The first term represents the sharp QP peak with the dispersion E(k) and effective mass m* resulting from the renormalization of the noninteracting singleparticle band with dispersion ɛ(k) and mass m^{0}. The second term arises due to phonons coupling to the excited photohole. The EPI has a twofold effect on A(ω,k): it reduces Z_{0} below unity, and builds up , with its dispersion following ɛ(k), as a Frank–Condon series of phonon peak replicas at energy separations ω_{n}=nω_{0} from the QP peak, where ω_{0} is the phonon frequency and n indexes the replicas.
For our analysis, we used the angleintegrated EDC at the L_{3}resonance (Fig. 2c), which is dominated by the d_{xy}intensity and thus insensitive to the dispersion effects in the d_{yz}band (certain admixture of the latter is not important because its dispersion range is much smaller than our experimental resolution of 40 meV and, moreover, the d_{xy} and d_{yz}bands have the same peaktohump relative weight). Gaussian fitting of its QP peak yields Z_{0}∼0.4. For the shortrange EPI, forming the LO3 polaron, exact diagrammatic quantum Monte Carlo (QMC) calculations^{38} have shown that the relation m*/m_{0}∼1/Z_{0} holds with high accuracy. With the determined Z_{0}, this yields m*/m_{0}=2.5, which coincides with the value extracted above from the band dispersions, leaving not much room for electron correlations to contribute to the band renormalization. The latter is confirmed by theoretical analysis of tunnelling experiments^{39} where the local electron correlations were described with the Hubbard parameter U. According to (ref. 40), already at U=4t (t is the hopping integral) the density of states significantly renormalizes and forms a pseudogap at E_{F}. The absence of the latter in the tunnelling spectra^{39} indicates U<4t. Then the renormalization expected from the correlation effects (U_{c}=8t is the critical Mott value) is <1.3, which is much smaller than our experimental m*/m_{0}. Hence, the mass renormalization at the LAO/STO interface is dominated by EPI.
Furthermore, the coupling strength λ for our shortrange EPI can be estimated as λ∼1−Z_{0}, which yields λ≈0.6. This value is wellbelow the limit λ∼0.9 separating the weak and strongcoupling regimes, which implies that we observe large polarons, where the lattice distortion extends over several unit cells^{1,2,41}. This is perfectly consistent with the clear dispersion of the hump, which tracks the noninteracting ɛ(k) dispersion of the d_{yz}band in Fig. 2d. Importantly, the small λ also excludes that selftrapping of small polarons^{42,43} can be responsible for the discrepancy between the observed mobile charge and the 0.5 electrons per u.c. required for full compensation of the polar field in the LAO overlayer^{5,6,43}. However, the EPI can assist charge trapping on shallow defects^{44} created by nonequilibrium PLD growth or V_{O}s, in addition to the deep level trapping.
The polaronic reduction of μ_{2DES} fundamentally limits the application potential of the STObased heterostructures. As illustrated in Supplementary Note 2, this limit can possibly be circumvented through manipulation of V_{O}s. The V_{O}s inject into the 2DES extrinsic charge carriers^{43}, which increase the electron screening and thus reduce the EPI. This trend is consistent with the recent study at bare STO(100) surfaces^{33} and, furthermore, explains the recent results on the γAl_{2}O_{3}/STO^{45}, where the V_{O}s have not only increased n_{s} but also μ_{2DES} by almost 2 orders of magnitude. On the other hand, the V_{O}s can assist the EPI due to charge trapping on shallow defects^{44} and also increase the defect scattering rate, both effects counteracting the above positive trend. Further experiments on oxygendeficient LAO/STO will allow a better understanding of the role of V_{O}s and ways to optimize μ_{2DES}.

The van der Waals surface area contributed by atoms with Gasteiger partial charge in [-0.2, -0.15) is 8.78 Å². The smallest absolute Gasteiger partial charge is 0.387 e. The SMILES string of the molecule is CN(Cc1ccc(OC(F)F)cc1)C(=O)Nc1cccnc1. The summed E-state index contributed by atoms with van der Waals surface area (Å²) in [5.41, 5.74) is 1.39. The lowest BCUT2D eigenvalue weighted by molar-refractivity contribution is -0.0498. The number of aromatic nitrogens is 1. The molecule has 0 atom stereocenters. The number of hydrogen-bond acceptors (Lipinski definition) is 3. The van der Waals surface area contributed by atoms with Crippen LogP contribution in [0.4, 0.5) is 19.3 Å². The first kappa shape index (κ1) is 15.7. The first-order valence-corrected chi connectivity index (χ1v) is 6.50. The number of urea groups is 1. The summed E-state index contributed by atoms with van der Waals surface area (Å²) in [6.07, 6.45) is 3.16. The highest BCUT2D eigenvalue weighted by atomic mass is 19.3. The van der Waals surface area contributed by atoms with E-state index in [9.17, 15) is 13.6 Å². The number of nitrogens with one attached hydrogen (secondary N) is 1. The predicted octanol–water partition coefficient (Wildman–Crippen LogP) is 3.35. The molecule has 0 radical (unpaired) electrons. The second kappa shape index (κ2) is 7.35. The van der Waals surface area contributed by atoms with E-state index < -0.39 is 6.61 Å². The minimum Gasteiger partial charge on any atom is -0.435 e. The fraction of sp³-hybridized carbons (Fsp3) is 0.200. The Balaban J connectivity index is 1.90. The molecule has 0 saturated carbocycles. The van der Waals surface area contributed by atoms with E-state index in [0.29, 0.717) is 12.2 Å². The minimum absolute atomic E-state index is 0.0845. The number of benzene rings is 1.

Temperature dependence of polaronic effects
An intriguing peculiarity of the charge carriers at the LAO/STO interface is the drop of μ_{2DES} by more than 1 order of magnitude as the temperature increases above 200 K (ref. 18). To unveil the underlying microscopic mechanism, we measured the temperature dependence of the L_{3} angleintegrated EDC from Fig. 2c (the angle integration makes our analysis robust against extrinsic thermal scattering of highenergy photoelectrons, which averages the ARPES signal in kspace^{46}). These results are shown in Fig. 4a in comparison with experimental temperature dependence of μ_{2DES} in Fig. 4b, characteristic of the LAO/STO samples^{18}, which was derived from Hall effect measurements. The experimental A(ω,k) in Fig. 4a shows that with increase of temperature, first, the polaronic hump broadens and propagates to higher binding energies. This trend is accompanied by increase of the QP peak width, Fig. 4d. These effects can be attributed to incoherent scattering on thermally populated phonon modes. A striking effect beyond this weightconserving mechanism is, however, that the QP peak loses its integral weight Z_{0} (Fig. 4c) and completely dissolves in the phonon hump of A(ω,k) towards 190 K (Fig. 4a). The decrease of Z_{0}, following the trend of the temperaturedependent μ_{2DES}, unambiguously signals that the QP spectral weight leaks to soft phonon modes, different from the hard LO3, with concomitant further increase of m*. This phenomenon provides the microscopic mechanism of the puzzling μ_{2DES} drop with increasing temperature^{18,41}. Interestingly, ARPES on the TiO_{2}(001) surface shows similar temperature effects^{24} despite different crystallographic structure of TiO_{2}. In line with our results, an optical study of bulk STO^{31} has also revealed reduction of the Drude weight with temperature. Surprisingly, the bare STO(100) surface at large n_{v} (ref. 32) does not show any systematic temperature effects in the QP weight; clearly, the LAO overlayer and 2DES significantly alter the EPI in the LAO/STO system.
Numerical analysis of the temperaturedependent ARPES spectral shape allows us to identify the frequency ω_{0}″ of the soft phonon mode dominating the EPI. From the normalized EDCs, Fig. 4a, we evaluate the temperature dependence of the spectral weight Z_{0}(T) by Gaussian fitting of the QP peak. The resulting Z_{0}(T) in Fig. 4c can then be fitted with the analytic formula for the independent boson model^{1}